Stars Aligning for Active ETFs Growth | ETF Trends

Once a sparsely populated afterthought within the broader ETF industry, active ETFs are flourishing. That’s true both in terms of population and, more importantly, assets under management.

In fact, 2023 will likely down as a halcyon for active management in the ETF wrapper. That could be a sign that rookie active ETFs, such as the Calvert US Select Equity ETF (CVSE) and the Calvert Ultra-Short Investment Grade ETF (CVSB), among others, arrived at the right place at the right time. The funds launched in January as part of a broader suite of Calvert ETFs, including active and passive strategies.

Data support the notion that advisors and investors are flocking to actively managed ETFs. As of the end of October, that category of funds listed in the U.S. had $444 billion in combined AUM. That’s triple the level seen just three years prior.

Active ETFs Flex Asset-Gathering Muscle

One of the primary reasons advisors and investors are gravitating to actively managed ETFs is because structure matters. That is to say, they like active management. But they’re also increasingly aware of the advantages of the ETF structure over actively managed mutual funds.

In the mad dash to ETFs, investors left actively managed mutual funds behind,” noted Morningstar analyst Ryan Jackson. “They suffered outflows in seven of the past eight calendar years, including a record $1 trillion exodus in 2022. That seems to indicate that active management is out of style, and active ETFs have thrived strictly because they’re ETFs—boats lifted by the vehicle’s rising tide.”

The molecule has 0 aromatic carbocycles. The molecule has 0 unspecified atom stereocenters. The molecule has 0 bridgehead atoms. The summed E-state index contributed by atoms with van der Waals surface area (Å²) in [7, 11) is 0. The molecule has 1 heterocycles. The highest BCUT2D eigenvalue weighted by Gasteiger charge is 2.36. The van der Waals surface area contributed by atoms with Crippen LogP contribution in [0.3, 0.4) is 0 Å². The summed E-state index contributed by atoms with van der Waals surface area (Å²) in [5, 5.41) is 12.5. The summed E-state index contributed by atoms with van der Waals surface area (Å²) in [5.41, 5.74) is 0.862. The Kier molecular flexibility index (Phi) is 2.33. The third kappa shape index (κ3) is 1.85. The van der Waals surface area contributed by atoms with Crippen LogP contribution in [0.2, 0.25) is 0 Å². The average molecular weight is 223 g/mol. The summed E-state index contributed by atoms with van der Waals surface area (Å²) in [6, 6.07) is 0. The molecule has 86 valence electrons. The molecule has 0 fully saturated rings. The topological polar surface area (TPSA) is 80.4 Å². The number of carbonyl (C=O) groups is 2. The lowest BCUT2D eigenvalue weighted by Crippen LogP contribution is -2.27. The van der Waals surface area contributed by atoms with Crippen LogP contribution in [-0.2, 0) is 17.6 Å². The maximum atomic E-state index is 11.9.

Said another way, ETFs typically sport lower fees and significantly reduced exposure to negative capital gains events than do actively managed mutual funds. Those factors confirm ETFs have a total cost of ownership advantage. That, over time, can improve outcomes for end users.

However, market participants may be leaning into actively managed ETFs for reasons beyond structure. Those reasons could support long-term growth for products such as CVSB and CVSE.

“The ETF structure is central to the rise of active ETFs (more on that later), but they are more than fortunate beneficiaries. Active ETFs represented 3.2% of the ETF market in October 2020 but went on to claim 14% of net flows over the next three years. If active ETFs merely rode the ETF vehicle’s coattails, their market share would not have swelled to 6.3% over those three years,” added Jackson.

Specific to the Calvert ETFs, environmental, social and governance investing in active form has the potential to ensure better ESG purity and reduced risk of greenwashing.

For more news, information, and analysis, visit the Responsible Investing Channel.